4. Do Not Do Walking Lunges

Walking lunges while pregnant can cause issues with the connectivity in tissue that is located within the pelvis. Walking lunges are not recommended for pregnant women because they are hard on the joints. Since Relaxin is increased during pregnancy, the joints in the body tend to be looser. This can cause some serious discomfort for the expectant mother.

5. Use Resistance Bands

While pregnant, it is very important to be careful with the weights while lifting. Avoid hitting your abdomen by using resistance bands while lifting weights. Resistance bands can give you the ability to complete many different exercises without putting yourself at any risk. Resistance bands can help you add spice to your workout program throughout your entire pregnancy.

6. Do Not Lift While Lying on Your Back

It is important for pregnant women to not lift weights while lying on their backs. In their first trimester, women can lift weights on their backs, but pregnant women in their second trimester should not lift weights while lying down. Lifting weights during the second trimester can put an enormous amount of pressure on the vena cava, which is a major blood vessel. The vena cava is responsible for carry oxygen to the brain and the uterus.

7. Pay Attention to the Signals Your Body Sends You

The easiest way to play it safe while lifting weights during pregnancy is to listen to what your body is telling you. If you are feeling fatigued you may want to consider delaying your exercise routine until you feel more energetic. Muscle strain is another sign that you should take a break from your weight lifting routine.

Techniques to Help Avoid Back Injuries While Lifting Weights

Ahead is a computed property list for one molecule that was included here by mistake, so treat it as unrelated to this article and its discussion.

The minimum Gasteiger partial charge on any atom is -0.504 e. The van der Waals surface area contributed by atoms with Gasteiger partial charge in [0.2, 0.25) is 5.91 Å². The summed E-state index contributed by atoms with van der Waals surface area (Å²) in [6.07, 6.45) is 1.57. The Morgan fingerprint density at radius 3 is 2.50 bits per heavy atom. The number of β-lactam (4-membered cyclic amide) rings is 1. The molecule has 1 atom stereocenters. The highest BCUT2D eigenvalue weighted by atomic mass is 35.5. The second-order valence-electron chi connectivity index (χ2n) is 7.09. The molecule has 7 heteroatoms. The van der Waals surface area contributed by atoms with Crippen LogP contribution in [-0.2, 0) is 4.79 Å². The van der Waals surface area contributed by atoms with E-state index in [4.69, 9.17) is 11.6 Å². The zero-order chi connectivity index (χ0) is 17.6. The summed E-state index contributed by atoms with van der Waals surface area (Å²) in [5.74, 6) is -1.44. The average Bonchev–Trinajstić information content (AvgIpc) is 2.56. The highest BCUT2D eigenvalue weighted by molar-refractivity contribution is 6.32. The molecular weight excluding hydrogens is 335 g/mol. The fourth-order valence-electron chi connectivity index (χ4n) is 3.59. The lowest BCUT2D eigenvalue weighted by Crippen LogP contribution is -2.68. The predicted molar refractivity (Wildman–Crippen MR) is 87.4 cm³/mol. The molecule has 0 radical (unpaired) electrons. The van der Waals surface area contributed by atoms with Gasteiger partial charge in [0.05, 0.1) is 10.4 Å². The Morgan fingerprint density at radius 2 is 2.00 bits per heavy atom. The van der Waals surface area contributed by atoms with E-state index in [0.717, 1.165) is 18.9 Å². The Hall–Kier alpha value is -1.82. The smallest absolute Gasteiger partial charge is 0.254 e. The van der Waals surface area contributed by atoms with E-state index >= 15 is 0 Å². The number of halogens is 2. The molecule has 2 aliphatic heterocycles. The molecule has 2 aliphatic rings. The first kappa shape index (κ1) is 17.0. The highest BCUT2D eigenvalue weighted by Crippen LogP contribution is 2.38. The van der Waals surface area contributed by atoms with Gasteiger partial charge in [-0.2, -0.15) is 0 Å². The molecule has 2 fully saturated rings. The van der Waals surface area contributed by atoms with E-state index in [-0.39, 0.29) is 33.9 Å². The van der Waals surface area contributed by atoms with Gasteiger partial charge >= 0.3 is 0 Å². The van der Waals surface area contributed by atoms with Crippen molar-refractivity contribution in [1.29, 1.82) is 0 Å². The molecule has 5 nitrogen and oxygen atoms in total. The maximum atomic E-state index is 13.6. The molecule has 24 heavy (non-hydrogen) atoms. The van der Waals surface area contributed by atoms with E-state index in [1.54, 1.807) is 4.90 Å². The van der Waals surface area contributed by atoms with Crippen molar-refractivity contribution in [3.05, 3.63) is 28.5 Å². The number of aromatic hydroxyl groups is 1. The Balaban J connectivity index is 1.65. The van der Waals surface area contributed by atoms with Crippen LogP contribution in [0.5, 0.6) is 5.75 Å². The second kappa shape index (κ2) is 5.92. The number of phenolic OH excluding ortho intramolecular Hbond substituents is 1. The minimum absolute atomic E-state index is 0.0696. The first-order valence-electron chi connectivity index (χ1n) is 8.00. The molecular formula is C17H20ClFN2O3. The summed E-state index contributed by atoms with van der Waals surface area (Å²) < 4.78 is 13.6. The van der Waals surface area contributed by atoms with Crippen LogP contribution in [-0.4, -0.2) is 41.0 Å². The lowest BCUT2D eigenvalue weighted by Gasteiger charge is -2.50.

• Your legs are the strongest muscles in your body. Lift with your legs instead of your back.
  • Lower your center of gravity before lifting. Make sure you are level with the object in which you intend to lift.
  • Tighten your abdomen muscles as you lift the object.
  • Do not forget to breathe as you lift.
  • Bring the object close to the body if it is not heavy.
  • Move slowly while carrying the object.
  • Do not forget to bend your knees when you set the object down.
  • Do not twist your spine from side to side while lifting the object.

High Impact Exercises to Be Avoided During Pregnancy

An assistant professor at the University of New York Medical School named Dr. Daniel Roshan suggests that pregnant women can put themselves at risk for exhaustion if they are not careful. Dr. Roshan, who is also maternal fetal medicine specialist, suggests that pregnant women not allow their heart rates to go above140 beats per minute. He also recommends that pregnant women not let their overall body temperature rise above 100 degrees. It is best for you and your baby to avoid the following exercises while pregnant because they are high impact.

  • Heavy weight training and heavy lifting
  • Scuba diving
  • Contact sports
  • Sit ups
  • Anything jarring like horseback riding
  • Anything that involves a sudden change of direction like skiing or snowboarding
  • Gymnastics or other sports that increase your risk of falling